Get Up, Get Out, Get Moving!
Ed note: This post was originally published on Fastlane, the official blog of the U.S. Department of Transportation.
As a father, grandfather, and former schoolteacher, I know how important it is to ensure that students arrive to school safely every day.
That’s why I’m pleased that more than 3,300 schools across the country are participating in this year’s Walk to School Day today, the 16th year this international effort has encouraged more families to get out of their cars and on to their feet to enjoy the many benefits of safely walking, bicycling, and even scootering to school.
Deputy Secretary Porcari with PBES Principal Rachel Dubois, Montgomery County Fire Department's Sparky, and Assistant Principal Orinda Nelson (Photo credit: U.S. Department of Transportation)
To celebrate the big day, earlier this morning, Deputy Secretary John Porcari joined a group of Piney Branch Elementary School students and parents in Takoma Park, Maryland.
Through the Safe Routes to School Program, DOT has helped Piney Branch--and schools around the country--fund education programs, school crossing guards, and safer sidewalks near schools.
Today, after everyone arrived energized by the walk and ready for a day of learning, Deputy Secretary Porcari presented Piney Branch with an award for its exemplary Safe Routes to School program, which makes it possible for many of the school's students to walk and bike every day of the school year.
As the Deputy Secretary said, “Every child should have the opportunity to walk to school safely. Walk to School Day encourages children to experience walk-friendly environments and affirms the importance of walking and biking for a new generation of Americans.”
And others recognize the value of this program, too. The National Center for Safe Routes to School recently received a Bright Ideas in Government award from Harvard University for encouraging communities to collect school travel data and to use the information to help more kids get up, get out, and get moving.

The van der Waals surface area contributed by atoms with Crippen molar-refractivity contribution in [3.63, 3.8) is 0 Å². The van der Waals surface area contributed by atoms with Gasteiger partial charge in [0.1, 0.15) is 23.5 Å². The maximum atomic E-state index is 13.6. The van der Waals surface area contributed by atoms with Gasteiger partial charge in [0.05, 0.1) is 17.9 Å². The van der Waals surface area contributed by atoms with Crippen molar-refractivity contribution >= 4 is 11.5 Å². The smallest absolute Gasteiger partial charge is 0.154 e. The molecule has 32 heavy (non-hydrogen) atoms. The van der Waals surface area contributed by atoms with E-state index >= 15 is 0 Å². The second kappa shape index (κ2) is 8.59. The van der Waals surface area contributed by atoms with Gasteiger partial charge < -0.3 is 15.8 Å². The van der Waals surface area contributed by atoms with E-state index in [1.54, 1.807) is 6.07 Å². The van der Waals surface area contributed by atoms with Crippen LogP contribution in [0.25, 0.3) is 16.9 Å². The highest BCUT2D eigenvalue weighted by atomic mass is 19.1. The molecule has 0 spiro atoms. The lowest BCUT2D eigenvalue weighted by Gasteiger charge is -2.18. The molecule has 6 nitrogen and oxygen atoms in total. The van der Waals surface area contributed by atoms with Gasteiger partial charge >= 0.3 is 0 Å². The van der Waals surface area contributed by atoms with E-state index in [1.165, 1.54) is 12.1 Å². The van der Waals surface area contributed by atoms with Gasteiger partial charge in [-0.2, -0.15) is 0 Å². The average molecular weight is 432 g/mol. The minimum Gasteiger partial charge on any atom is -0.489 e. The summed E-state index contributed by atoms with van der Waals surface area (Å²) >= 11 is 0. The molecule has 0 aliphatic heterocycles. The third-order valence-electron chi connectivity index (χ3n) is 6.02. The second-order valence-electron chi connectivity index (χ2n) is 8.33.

Walking to school is more than just a fun way for students to get good exercise. Walking to school gives students time to talk to their parents, caregivers, friends, and neighbors. It helps them arrive to class alert and energized, ready to take on the school day.
It also helps our environment by reducing congestion near schools, putting less pollution in the air our children breathe.
And it enhances the quality of life for the entire community.
As Lauren Marchetti, director of the National Center, said, “Each year the event continues to reinforce the importance of safer environments for walking and bicycling, more physical activity, fewer car trips, and a cleaner environment for students, parents and all community members. It also provides a unique opportunity for families to get outside and connect with their neighbors.”
We want everyone to be safe--today and throughout the school year--whether they are traveling by foot, car, bike, or the familiar yellow school bus. Through the Safe Routes to School program, DOT will continue to help communities take steps to make getting to school, safe, easy, and healthy for all students.
John Porcari is the U.S. Deputy Secretary of Transportation